Receipts of CHF 73.51 billion (2018)
VAT and direct federal tax and the Confederation’s main sources of receipts, and currently bring in a total of CHF 45 billion. Direct federal tax is raised on private individuals’ income (progressively, maximum 11.5%), and on business profit (8.5%). VAT is 7.7% on most goods and services. The Federal Constitution sets out which taxes the Confederation is permitted to raise.
Expenditure of CHF 70.57 billion (2018)
Almost a third of federal expenditure – CHF 22 billion – go towards social welfare. Half of that goes towards old age pension provision (OASI), and a sixth to invalidity insurance (II). Other major areas of expenditure are health insurance (premium reductions), migration and OASI supplementary benefits. Social welfare is one of the fastest growing areas of federal expenditure.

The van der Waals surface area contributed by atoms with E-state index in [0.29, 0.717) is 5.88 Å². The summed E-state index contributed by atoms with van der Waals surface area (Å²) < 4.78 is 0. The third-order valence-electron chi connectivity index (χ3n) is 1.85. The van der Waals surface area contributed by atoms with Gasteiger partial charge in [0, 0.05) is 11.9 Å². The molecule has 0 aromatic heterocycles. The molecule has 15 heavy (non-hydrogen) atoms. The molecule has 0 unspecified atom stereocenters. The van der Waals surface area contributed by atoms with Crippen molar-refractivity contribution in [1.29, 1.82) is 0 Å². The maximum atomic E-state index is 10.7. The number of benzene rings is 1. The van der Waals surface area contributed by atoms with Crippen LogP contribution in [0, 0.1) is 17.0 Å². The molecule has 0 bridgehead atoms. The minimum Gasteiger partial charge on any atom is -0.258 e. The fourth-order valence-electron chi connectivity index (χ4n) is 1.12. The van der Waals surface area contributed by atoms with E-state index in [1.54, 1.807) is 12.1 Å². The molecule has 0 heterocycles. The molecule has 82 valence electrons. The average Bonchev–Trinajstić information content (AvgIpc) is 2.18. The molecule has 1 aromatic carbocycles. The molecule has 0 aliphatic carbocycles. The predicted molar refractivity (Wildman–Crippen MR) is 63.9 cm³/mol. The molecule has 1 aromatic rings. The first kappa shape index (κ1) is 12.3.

The Constitution requires the Confederation to balance its expenditure and receipts on a lasting basis. It is required to run a surplus when the economy is strong, and may spend more than it collects in receipts when the economy is weak. This ‘debt brake’ was applied for the first time in 2003. Since then, federal debt has been reduced by a quarter, from CHF 124 billion to CHF 99 billion. In this respect, Switzerland does well compared to other countries: the national debt is around 28% of gross domestic product (GDP).